but for those who out of jealously have taken for their guide not truth
but injustice, there will be the fury of retribution.
9 Trouble and distress will come to every human
being who does evil’Jews first, but Greeks as well;
10 glory and honor and peace will come to everyone
who does good’Jews first, but Greeks as well.  There is no favoritism with


Question: Instead of continuing to address God’s
righteous judgment as he did in Romans 2:1-10, what kind
of judgment does Paul address and what is his warning?

Answer: Human judgment; those who judged will
themselves also be judged by God for the same sins they point out in others.

Question: In Paul’s diatribe against sin in Romans 1:18-32 what
group seemed to be Paul’s focus?  Is his focus Jews and Gentiles’that is all
humanity, or is he referring only to the unrighteousness of Gentiles?  What is
the focus stated in Romans
? In 2:12-3:31?

Answer: Bible scholars are divided on the focus of the
text.  Some scholars believe Paul is referring to all humanity in Romans 1:18-32, but in
Romans 2:9 he comes
back to the duality of the Jews and the Greeks and then he narrows his focus to
the Jews alone in 2:12-3:31.  Therefore,
other scholars believe the focus in 1:18-32 is on the sinful
condition of pagan Gentiles.


It is possible they are both correct.  The Gentile Christians
were probably inclined to believe that this passage is directed to the sins of
all humanity but the Jewish Christian audience, who know in their righteous
superiority that they have been trained in holiness through obedience to the Law
of Moses, surely think Paul must be decrying the sins of the heathen Gentiles.
Every vile sin he lists was acceptable in the Gentile world; even sexual sins
like the ritual prostitution of girls and boys was practiced in pagan temples.
But what about the sin of idolatry: “they exchanged the glory of the immortal
God for an imitation, for the image of a mortal human being, or of birds, or
animals, or crawling things”?
Weren’t the Israelites guilty of worshiping
the golden calf, an Egyptian representation of the god Osiris that the
Israelites fashioned to represent a visually and physically present Yahweh [see
Exodus 32:3-6]?  And
didn’t the Israelites take the Bronze serpent that Moses had fashioned in the
wilderness journey to cure the people of snake bites [Numbers 21:4-9] and years
later begin to offer sacrifices to it as a worshipped idol so that it had to be
destroyed [called the Nehushtan, see 2 Kings 18:4; Wisdom 16:6-7] ?  And
weren’t they guilty of such sins as arrogance, greed and malice among others?
Probably not in their own minds’in the same way that the Pharisees in their
arrogance challenged Jesus and could not see their own sins.


Which brings us to the question:

Question: What was Paul’s desire for every Christian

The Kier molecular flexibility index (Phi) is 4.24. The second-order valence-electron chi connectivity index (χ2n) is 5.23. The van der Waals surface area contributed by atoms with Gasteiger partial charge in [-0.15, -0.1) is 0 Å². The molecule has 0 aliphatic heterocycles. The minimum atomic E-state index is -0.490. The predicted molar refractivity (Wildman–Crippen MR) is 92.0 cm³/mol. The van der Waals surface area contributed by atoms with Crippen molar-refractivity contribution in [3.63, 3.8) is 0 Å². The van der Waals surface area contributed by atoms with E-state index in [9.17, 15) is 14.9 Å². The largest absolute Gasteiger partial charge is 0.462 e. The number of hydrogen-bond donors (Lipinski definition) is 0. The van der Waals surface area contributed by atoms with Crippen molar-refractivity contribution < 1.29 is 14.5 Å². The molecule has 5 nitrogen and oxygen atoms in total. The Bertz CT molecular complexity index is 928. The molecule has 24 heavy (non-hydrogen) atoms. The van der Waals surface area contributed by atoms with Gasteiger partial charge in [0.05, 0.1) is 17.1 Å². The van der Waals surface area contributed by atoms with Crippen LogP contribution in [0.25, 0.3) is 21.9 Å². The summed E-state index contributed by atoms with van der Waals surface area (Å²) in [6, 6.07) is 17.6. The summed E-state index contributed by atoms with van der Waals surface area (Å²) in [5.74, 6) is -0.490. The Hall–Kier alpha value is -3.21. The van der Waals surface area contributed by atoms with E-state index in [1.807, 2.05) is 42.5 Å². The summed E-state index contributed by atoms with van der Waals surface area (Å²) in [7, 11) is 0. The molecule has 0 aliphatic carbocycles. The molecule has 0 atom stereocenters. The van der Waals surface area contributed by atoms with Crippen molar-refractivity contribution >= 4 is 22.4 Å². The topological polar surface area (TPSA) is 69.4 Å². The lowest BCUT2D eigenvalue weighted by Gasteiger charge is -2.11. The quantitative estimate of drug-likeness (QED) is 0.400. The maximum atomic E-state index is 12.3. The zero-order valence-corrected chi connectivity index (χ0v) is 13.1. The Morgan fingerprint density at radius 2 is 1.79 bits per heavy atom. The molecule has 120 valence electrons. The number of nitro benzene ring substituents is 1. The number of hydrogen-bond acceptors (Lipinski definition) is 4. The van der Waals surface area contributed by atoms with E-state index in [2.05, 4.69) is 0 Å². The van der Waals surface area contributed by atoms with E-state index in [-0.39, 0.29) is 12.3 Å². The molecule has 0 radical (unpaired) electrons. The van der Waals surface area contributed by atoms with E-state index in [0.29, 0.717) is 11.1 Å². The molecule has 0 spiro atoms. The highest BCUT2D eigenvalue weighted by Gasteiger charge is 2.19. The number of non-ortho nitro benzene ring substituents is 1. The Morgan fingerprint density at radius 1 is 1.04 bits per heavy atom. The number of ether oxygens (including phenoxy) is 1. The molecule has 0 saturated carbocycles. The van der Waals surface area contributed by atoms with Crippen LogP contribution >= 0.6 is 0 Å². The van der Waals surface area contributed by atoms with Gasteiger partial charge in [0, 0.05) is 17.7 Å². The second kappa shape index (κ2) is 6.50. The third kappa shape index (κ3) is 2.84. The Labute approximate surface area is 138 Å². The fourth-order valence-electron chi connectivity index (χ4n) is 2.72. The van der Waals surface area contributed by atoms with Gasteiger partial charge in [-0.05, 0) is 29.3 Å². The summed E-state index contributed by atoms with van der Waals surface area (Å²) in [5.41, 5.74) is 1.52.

community composed of New Covenant Jews and Gentiles?

Answer: Christian unity.

Question: And what was the greatest hindrance to
Christian unity in these communities of both Jewish and Gentile Christians?

Answer: Jewish criticism of the Gentile
Christians’judgmental condemnation, an

unbrotherly lack of charity, and demands that Gentiles follow
them in observance of the Law of Moses, in the sacrament of circumcision, and
other purity rites.


And so perhaps Paul has sprung a very eloquent trap.  He has
listed all sorts of sin of which the Jews believe the Gentiles are guilty and
then he preaches about the danger of judging others in the tradition of Jesus’
Sermon on the Mount in Matthew chapter 7‘with
the Jewish Christians of course nodding their heads in agreement until the
reader of Paul’s letter comes to Romans 2:9-13 where they
realize that Paul is talking about them: “Trouble and distress will
come to every human being who does evil’Jews first, but Greeks as well; glory
and honor and peace will come to everyone who does good’Jews first, but Greeks
as well.  There is no favoritism with God.”

Question: Why does Paul say that judgment will come to
the Jews first?

Answer: Because they should know better, having been
trained in the Law of Moses they are the older brothers in the Covenant, and
because they are guilty of uncharitable judgment of Gentile Christians who are
younger children in the family of God’judgment of sins for which they are not


But, returning to the teaching on the danger of judging
others in Romans

Question: Notice that there has been a change in
Paul’s address to this audience.  What is the change?  To whom is Paul
addressing this part of his letter?

Answer: The change is from the less personal third
person “those, them and they” to the very personal “you”.  He is addressing the
Jewish Christian and Paul has returned to the theme of those who judge being
judged by God for the same fault they have found in others’in this case, the
Jews who have been trained by the Law of Moses to avoid unrighteous behavior
being guilty of the same sins they are so quick to judge in Gentiles.



Question: What teaching did Jesus give in the Sermon
on the Mount that is similar to this teaching?  See Matthew chapter 7.

Answer: In Matthew 7:1 Jesus
commands us to “stop judging that you may not be judged”?


Question: Does this mean we must never judge others
and that we must be tolerant of every kind of behavior no matter how personally
repugnant or harmful to the community?  Remember the rule in correctly